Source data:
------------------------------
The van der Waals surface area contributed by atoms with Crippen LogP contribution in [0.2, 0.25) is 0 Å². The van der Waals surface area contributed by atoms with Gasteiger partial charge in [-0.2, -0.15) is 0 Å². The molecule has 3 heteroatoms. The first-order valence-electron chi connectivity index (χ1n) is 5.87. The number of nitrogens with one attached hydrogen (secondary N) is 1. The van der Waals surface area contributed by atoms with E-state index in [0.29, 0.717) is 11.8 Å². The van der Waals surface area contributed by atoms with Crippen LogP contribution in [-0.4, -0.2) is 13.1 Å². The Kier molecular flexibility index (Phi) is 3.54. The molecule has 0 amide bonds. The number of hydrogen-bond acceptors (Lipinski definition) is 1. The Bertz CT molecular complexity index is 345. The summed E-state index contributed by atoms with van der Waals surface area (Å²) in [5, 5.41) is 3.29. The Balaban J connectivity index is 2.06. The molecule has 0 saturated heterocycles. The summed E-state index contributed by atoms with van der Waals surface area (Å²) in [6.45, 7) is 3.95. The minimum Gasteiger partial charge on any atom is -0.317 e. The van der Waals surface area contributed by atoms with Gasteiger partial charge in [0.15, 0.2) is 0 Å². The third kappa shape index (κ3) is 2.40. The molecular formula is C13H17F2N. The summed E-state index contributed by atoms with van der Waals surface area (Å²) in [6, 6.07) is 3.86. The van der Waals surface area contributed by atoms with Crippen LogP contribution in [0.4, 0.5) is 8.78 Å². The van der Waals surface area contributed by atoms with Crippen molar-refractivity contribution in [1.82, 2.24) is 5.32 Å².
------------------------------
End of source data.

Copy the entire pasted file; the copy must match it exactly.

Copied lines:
The van der Waals surface area contributed by atoms with Crippen LogP contribution in [0.2, 0.25) is 0 Å². The van der Waals surface area contributed by atoms with Gasteiger partial charge in [-0.2, -0.15) is 0 Å². The molecule has 3 heteroatoms. The first-order valence-electron chi connectivity index (χ1n) is 5.87. The number of nitrogens with one attached hydrogen (secondary N) is 1. The van der Waals surface area contributed by atoms with E-state index in [0.29, 0.717) is 11.8 Å². The van der Waals surface area contributed by atoms with Crippen LogP contribution in [-0.4, -0.2) is 13.1 Å². The Kier molecular flexibility index (Phi) is 3.54. The molecule has 0 amide bonds. The number of hydrogen-bond acceptors (Lipinski definition) is 1. The Bertz CT molecular complexity index is 345. The summed E-state index contributed by atoms with van der Waals surface area (Å²) in [5, 5.41) is 3.29. The Balaban J connectivity index is 2.06. The molecule has 0 saturated heterocycles. The summed E-state index contributed by atoms with van der Waals surface area (Å²) in [6.45, 7) is 3.95. The minimum Gasteiger partial charge on any atom is -0.317 e. The van der Waals surface area contributed by atoms with Gasteiger partial charge in [0.15, 0.2) is 0 Å². The third kappa shape index (κ3) is 2.40. The molecular formula is C13H17F2N. The summed E-state index contributed by atoms with van der Waals surface area (Å²) in [6, 6.07) is 3.86. The van der Waals surface area contributed by atoms with Crippen LogP contribution in [0.4, 0.5) is 8.78 Å². The van der Waals surface area contributed by atoms with Crippen molar-refractivity contribution in [1.82, 2.24) is 5.32 Å².